A study suggests that parents can be taught to communicate with their gay or bisexual sons about safe sex. Particularly, it helps when parents talked to their sons more about condoms and HIV and engaged in other parenting behaviors aimed at keeping their sons healthy.
The study is the first to focus on the parents of gay or bisexual sons and the first to show evidence of positive effects in a randomized controlled trial. The results of the study are said to be critical because gay and bisexual youth make up nearly 80% of all HIV infections among teens. Until now, however, there were very few public health interventions aimed at reducing the HIV risk among this group.
“By focusing on the parents, this study shows we might be able to reduce HIV risk among gay and bisexual male youth,” David Huebner, Professor of Prevention and Community Health at the Milken Institute School of Public Health at the George Washington University, said. “Parents represent an untapped yet promising resource in preventing HIV infection and improving sexual health among this underserved population.”
Huebner and his colleagues recruited 61 parents with sons aged 14-22 who had come out as gay or bisexual at least a month earlier. Half were assigned to the control group; these parents watched a 35-minute documentary film designed to encourage parents to better understand and accept lesbian, gay or bisexual children.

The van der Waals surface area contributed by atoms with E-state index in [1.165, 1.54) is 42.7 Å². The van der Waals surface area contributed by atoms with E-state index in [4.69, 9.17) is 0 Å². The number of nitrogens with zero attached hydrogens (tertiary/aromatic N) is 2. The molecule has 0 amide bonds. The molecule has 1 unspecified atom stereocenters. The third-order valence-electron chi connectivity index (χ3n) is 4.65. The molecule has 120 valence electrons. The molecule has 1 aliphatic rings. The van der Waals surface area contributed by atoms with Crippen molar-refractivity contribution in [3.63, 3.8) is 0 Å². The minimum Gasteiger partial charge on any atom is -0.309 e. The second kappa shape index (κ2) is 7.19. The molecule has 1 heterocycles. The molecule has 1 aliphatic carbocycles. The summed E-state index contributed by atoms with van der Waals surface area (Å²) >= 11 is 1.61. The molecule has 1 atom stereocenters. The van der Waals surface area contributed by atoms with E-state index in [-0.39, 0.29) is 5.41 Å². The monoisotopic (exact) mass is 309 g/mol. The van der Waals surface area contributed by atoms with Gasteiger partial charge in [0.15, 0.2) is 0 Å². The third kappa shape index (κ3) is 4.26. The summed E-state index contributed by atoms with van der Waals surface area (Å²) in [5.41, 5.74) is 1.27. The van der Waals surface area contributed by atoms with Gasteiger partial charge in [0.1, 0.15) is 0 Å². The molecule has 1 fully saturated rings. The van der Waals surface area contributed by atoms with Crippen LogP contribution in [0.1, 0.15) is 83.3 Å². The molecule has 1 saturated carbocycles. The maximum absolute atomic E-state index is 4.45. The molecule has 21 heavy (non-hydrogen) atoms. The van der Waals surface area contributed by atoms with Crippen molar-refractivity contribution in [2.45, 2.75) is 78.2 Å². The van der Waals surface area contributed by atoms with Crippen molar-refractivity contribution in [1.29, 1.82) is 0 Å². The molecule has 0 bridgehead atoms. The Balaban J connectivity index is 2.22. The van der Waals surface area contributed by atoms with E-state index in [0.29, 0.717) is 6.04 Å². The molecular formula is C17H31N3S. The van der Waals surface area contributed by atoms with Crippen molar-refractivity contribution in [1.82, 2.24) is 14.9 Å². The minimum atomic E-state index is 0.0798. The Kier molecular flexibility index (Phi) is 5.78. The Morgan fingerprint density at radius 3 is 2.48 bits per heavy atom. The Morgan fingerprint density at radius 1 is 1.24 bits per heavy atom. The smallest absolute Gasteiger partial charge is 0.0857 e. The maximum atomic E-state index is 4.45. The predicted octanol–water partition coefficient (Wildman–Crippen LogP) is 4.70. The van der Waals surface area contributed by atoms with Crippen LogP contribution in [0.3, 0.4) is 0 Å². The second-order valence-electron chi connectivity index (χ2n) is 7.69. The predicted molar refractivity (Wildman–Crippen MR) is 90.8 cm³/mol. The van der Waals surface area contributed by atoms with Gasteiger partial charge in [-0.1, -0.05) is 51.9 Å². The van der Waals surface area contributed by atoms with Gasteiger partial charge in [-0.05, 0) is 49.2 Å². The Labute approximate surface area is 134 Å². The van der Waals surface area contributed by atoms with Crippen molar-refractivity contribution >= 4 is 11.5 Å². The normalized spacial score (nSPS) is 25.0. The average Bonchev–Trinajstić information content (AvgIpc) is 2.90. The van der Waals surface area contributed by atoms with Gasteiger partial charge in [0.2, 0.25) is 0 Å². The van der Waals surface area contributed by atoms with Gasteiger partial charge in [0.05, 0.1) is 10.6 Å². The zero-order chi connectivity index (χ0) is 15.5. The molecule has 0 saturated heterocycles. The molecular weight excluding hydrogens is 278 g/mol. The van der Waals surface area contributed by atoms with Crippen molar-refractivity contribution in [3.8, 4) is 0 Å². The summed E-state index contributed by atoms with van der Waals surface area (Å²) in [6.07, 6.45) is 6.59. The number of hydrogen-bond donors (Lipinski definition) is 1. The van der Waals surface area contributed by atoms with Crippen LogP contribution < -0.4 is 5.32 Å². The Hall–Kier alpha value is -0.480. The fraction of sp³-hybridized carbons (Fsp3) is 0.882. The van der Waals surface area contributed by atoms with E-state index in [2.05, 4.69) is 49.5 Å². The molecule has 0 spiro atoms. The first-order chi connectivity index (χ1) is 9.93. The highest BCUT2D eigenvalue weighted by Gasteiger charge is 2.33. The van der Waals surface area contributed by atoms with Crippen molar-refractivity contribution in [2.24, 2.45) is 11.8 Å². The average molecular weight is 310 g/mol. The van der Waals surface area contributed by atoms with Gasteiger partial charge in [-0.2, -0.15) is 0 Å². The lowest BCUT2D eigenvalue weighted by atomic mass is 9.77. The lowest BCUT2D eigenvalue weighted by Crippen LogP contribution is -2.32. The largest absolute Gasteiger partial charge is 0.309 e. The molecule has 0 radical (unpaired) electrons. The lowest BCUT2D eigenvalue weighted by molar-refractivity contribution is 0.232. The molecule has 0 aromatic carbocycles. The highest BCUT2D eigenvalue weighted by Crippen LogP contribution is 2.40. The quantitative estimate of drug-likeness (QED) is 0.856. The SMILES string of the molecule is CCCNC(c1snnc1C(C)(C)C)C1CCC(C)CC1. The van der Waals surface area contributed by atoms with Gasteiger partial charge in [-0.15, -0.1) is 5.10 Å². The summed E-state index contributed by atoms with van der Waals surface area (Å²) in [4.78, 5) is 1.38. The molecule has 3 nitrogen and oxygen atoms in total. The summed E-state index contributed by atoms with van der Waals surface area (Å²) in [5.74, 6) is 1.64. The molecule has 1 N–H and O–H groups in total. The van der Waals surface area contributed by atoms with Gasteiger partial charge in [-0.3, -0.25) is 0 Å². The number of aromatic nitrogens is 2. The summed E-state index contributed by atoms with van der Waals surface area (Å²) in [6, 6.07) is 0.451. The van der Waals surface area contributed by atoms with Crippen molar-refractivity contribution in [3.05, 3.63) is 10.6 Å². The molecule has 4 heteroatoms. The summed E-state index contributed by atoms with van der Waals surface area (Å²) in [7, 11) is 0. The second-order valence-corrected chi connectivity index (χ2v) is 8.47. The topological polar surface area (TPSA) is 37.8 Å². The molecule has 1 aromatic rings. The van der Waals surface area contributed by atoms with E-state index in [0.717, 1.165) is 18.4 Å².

The other half of the parents were enrolled in an online program, Parents and Adolescents Talking about Healthy Sexuality (PATHS). The online program included videos and instruction for parents about how to improve their communication with a gay or bisexual son about staying healthy, and how to engage in other parenting behaviors that can help promote sexual health.
Parents in this intervention arm of the study had a to do list and could opt to take a variety of actions aimed at improving their interactions with their sons about sexual health. Studies show that when parents who have more frequent, higher quality conversations about condoms and HIV with their sons, gay or bisexual youth are less likely to engage in sexual behaviors that can put them at risk for HIV, Huebner said.
For example, parents received a sexual fact sheet about HIV risk and they could send it to their sons without comment or they could sit down and review it together. Parents were also tasked with educating their sons about condoms. They could message their sons with an instructional video or they could demonstrate how to put a condom on a banana.
Parents were also taught about the importance of HIV testing and were guided in how to help their sons obtain an HIV test.
Both at the beginning and the end of the three month study, parents and sons were separately surveyed about how much parents engaged in the conversations and behaviors that the toolkit recommended. Both parents and sons independently reported that parents in the intervention arm talked more to their sons about sexual health and helped them learn to use condoms correctly. They also helped their sons get an HIV test.
The pilot study, “Effects of a Parent-Focused HIV Prevention Intervention for Young Men Who have Sex with Men,” was published in AIDS and Behavior. The research was funded by the National Institute of Mental Health.